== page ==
Both books have Christians as their primary audience, but express an awareness of potential Muslim readers.
However, both of these books also illustrate that Christians — even ones who write books about Muslims — may not always hear what Muslims are asking.
For example, the comparison of Jesus to Muhammad or the Bible to the Quran guarantees the continuation of centuries of miscommunication. Christians view Jesus as the uncreated word of God (John 1:1-14), while Muslims view the Quran as the uncreated word of God. Muslims view Muhammad as a poet, prophet and leader of a religious empire, closer to how Christians view King David.
To claim “100 percent disagreement over God’s nature,” as McDowell and Walker write, or to miss the shared belief in the uncreated word of God (through Christ or the Quran) leaves us without starting points in our witness.

David Greenlee, editor. Longing For Community: Church, Ummah, or Somewhere in Between?Pasadena, Calif.: William Carey Library, 2013.
295 pages, $19.99.  
For the reader moving beyond a defensive posture to developing relationships with Muslims, a third book, Longing For Community: Church, Ummah, or Somewhere in Between?”
will challenge, inform and inspire.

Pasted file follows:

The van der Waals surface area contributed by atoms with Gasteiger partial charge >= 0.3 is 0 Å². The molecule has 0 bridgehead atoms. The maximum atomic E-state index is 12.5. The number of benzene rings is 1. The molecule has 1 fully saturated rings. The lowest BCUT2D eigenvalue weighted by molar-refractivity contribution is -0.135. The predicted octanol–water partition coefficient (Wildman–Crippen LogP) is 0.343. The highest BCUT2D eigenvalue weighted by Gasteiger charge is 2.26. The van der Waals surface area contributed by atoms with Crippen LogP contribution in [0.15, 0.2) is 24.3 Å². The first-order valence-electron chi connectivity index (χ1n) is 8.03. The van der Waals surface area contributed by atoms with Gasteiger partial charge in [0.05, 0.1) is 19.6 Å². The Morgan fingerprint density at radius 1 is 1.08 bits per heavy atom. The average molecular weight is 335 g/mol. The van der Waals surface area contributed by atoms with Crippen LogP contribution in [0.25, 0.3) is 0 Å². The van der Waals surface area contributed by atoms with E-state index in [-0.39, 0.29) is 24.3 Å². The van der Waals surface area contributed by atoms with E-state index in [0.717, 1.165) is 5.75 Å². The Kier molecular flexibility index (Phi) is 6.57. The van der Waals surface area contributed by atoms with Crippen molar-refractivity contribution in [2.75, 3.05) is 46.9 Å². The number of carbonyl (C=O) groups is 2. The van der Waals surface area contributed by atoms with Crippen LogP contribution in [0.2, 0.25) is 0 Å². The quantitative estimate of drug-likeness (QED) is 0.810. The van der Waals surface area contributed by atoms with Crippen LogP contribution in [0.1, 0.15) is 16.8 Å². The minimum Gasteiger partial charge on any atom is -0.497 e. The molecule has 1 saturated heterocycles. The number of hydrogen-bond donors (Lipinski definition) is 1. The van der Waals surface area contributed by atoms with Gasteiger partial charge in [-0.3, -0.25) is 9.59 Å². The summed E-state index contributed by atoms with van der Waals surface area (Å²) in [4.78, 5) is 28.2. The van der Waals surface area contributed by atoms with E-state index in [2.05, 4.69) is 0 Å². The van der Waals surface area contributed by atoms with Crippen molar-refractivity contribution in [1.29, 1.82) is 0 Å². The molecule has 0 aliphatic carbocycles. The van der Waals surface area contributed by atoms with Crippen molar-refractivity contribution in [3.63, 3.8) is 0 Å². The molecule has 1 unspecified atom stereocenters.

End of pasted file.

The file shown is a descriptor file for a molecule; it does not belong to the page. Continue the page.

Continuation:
David Greenlee edited a collection of presentations from a gathering of 20 missiologists, sociologists, anthropologists, linguists and followers of Christ from Muslim backgrounds. The global complexities of those who have engaged in ministries among Muslims will quickly move one beyond a curiosity for understanding or a drive to defend.
Reading about the spiritual journeys of men and women of Muslim backgrounds from all over the world will show readers the complexity of bringing Muslims to Christ — and will inspire renewed confidence in the power of the Gospel. In many places, these believers face both rejection from their families and resistance from churches assimilating them into fellowship. Case studies of various views of salvation, spiritual growth among women and the diversity of the conversion process provide meaningful practical insights into ministry among Muslims.
Every day, thousands of tourists pose on the western tip of the Mount of Olives for the typical picture with the old city of Jerusalem across the Kidron Valley. The most prominent structure in that picture is the Dome of the Rock, a holy site to Muslims, built over the site of Herod’s temple.
However, the most important site for Christians visitors — Golgotha — is not visible from the mount without a guide to point out its location.
Our world needs more guides to point seekers to the Cross and resurrection. These resources could be a place to start.

EVERTT HUFFARD is dean of the Harding School of Theology in Memphis, Tenn. He has nine years of ministry experience among Palestinians, lectures frequently on “Understanding Your Muslim Neighbor” and teaches a graduate seminar, “The Christian-Muslim Encounter.” 

Filed under: Bridges and Barriers Headlines - Secondary Reviews